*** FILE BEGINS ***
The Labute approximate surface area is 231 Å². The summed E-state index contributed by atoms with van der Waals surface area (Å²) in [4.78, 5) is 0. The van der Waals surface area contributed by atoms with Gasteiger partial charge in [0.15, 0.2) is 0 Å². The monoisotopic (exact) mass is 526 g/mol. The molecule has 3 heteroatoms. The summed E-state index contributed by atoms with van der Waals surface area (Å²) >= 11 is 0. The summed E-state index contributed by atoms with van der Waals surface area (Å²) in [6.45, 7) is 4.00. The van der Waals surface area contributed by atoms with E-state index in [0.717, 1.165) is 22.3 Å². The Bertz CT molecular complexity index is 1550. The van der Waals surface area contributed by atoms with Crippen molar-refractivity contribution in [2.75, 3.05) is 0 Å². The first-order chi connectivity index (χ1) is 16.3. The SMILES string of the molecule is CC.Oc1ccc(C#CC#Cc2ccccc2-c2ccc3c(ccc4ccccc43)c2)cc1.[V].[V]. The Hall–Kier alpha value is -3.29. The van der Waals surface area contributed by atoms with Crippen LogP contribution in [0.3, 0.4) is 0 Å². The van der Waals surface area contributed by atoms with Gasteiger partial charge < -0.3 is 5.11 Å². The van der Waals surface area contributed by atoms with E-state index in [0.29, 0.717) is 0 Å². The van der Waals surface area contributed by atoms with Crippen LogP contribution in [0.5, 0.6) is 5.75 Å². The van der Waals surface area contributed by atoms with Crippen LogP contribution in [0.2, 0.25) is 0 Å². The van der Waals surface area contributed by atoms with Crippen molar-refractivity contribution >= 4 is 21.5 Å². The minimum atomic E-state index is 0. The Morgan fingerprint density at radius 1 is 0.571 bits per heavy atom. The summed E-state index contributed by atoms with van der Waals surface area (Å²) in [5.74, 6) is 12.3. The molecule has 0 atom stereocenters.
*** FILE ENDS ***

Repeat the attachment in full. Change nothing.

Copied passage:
The Labute approximate surface area is 231 Å². The summed E-state index contributed by atoms with van der Waals surface area (Å²) in [4.78, 5) is 0. The van der Waals surface area contributed by atoms with Gasteiger partial charge in [0.15, 0.2) is 0 Å². The monoisotopic (exact) mass is 526 g/mol. The molecule has 3 heteroatoms. The summed E-state index contributed by atoms with van der Waals surface area (Å²) >= 11 is 0. The summed E-state index contributed by atoms with van der Waals surface area (Å²) in [6.45, 7) is 4.00. The van der Waals surface area contributed by atoms with E-state index in [0.717, 1.165) is 22.3 Å². The Bertz CT molecular complexity index is 1550. The van der Waals surface area contributed by atoms with Crippen molar-refractivity contribution in [2.75, 3.05) is 0 Å². The first-order chi connectivity index (χ1) is 16.3. The SMILES string of the molecule is CC.Oc1ccc(C#CC#Cc2ccccc2-c2ccc3c(ccc4ccccc43)c2)cc1.[V].[V]. The Hall–Kier alpha value is -3.29. The van der Waals surface area contributed by atoms with Crippen LogP contribution in [0.3, 0.4) is 0 Å². The van der Waals surface area contributed by atoms with Gasteiger partial charge < -0.3 is 5.11 Å². The van der Waals surface area contributed by atoms with E-state index in [0.29, 0.717) is 0 Å². The van der Waals surface area contributed by atoms with Crippen LogP contribution in [0.5, 0.6) is 5.75 Å². The van der Waals surface area contributed by atoms with Crippen LogP contribution in [0.2, 0.25) is 0 Å². The van der Waals surface area contributed by atoms with Crippen molar-refractivity contribution >= 4 is 21.5 Å². The minimum atomic E-state index is 0. The Morgan fingerprint density at radius 1 is 0.571 bits per heavy atom. The summed E-state index contributed by atoms with van der Waals surface area (Å²) in [5.74, 6) is 12.3. The molecule has 0 atom stereocenters.